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[743b] consequently, the wealth of men who double their gains and halve their expenditure will never be exceeded by the men whose procedure in both respects is just the opposite.1 Now of these men, the one is good, and the other not bad, so long as he is niggardly, but utterly bad when he is not niggardly, and (as we have just said) at no time good. For while the one man, since he takes both justly and unjustly and spends neither justly nor unjustly, is rich (and the utterly bad man, being lavish as a rule, is very poor) ,—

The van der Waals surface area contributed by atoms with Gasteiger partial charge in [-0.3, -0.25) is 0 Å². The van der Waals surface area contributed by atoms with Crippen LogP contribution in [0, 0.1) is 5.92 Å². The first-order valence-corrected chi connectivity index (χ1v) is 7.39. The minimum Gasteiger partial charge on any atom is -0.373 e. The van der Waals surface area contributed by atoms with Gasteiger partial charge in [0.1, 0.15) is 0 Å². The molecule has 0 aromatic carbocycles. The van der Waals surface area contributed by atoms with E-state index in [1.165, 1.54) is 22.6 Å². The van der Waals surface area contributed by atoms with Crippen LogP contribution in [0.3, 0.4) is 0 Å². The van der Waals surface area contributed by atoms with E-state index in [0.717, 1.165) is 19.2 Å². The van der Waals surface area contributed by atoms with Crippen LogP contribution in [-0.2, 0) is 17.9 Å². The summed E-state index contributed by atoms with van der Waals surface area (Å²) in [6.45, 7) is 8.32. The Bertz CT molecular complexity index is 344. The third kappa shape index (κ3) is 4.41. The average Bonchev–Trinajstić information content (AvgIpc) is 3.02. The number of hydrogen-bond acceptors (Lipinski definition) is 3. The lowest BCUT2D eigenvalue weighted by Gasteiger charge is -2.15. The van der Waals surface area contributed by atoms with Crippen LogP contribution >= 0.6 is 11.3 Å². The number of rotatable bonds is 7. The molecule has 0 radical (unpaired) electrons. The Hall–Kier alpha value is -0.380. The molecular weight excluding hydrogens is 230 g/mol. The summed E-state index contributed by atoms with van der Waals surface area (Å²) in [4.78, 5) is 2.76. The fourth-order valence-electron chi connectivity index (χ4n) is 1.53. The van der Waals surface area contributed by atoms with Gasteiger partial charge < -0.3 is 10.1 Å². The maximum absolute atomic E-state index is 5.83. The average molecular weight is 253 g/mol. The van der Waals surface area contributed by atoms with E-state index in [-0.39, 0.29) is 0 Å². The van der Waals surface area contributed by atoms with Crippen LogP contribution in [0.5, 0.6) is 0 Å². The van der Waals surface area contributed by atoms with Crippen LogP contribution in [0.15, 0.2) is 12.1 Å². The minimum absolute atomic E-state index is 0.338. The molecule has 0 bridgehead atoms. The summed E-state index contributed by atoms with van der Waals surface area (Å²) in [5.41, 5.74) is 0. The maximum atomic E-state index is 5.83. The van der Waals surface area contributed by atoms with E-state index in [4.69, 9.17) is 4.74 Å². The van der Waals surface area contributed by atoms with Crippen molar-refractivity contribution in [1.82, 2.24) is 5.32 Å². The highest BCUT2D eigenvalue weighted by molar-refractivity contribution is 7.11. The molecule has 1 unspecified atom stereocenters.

1 e.g.A (a good man) gains (justly) £300, of which he spends £100 on necessaries and £100 on noble objects, leaving him a balance of £l00.B (a not-good man) gains (justly and unjustly) £600, of which he spends £l00 on necessaries, and nothing on noble objects, leaving him a balance of £500. The third type (C) is worse thanBbecause he not only gains but also spends wrongly. TypeAshows how the good man is neither very rich nor very poor,—B, how the bad man may be very rich,—C, how the bad may be very poor.

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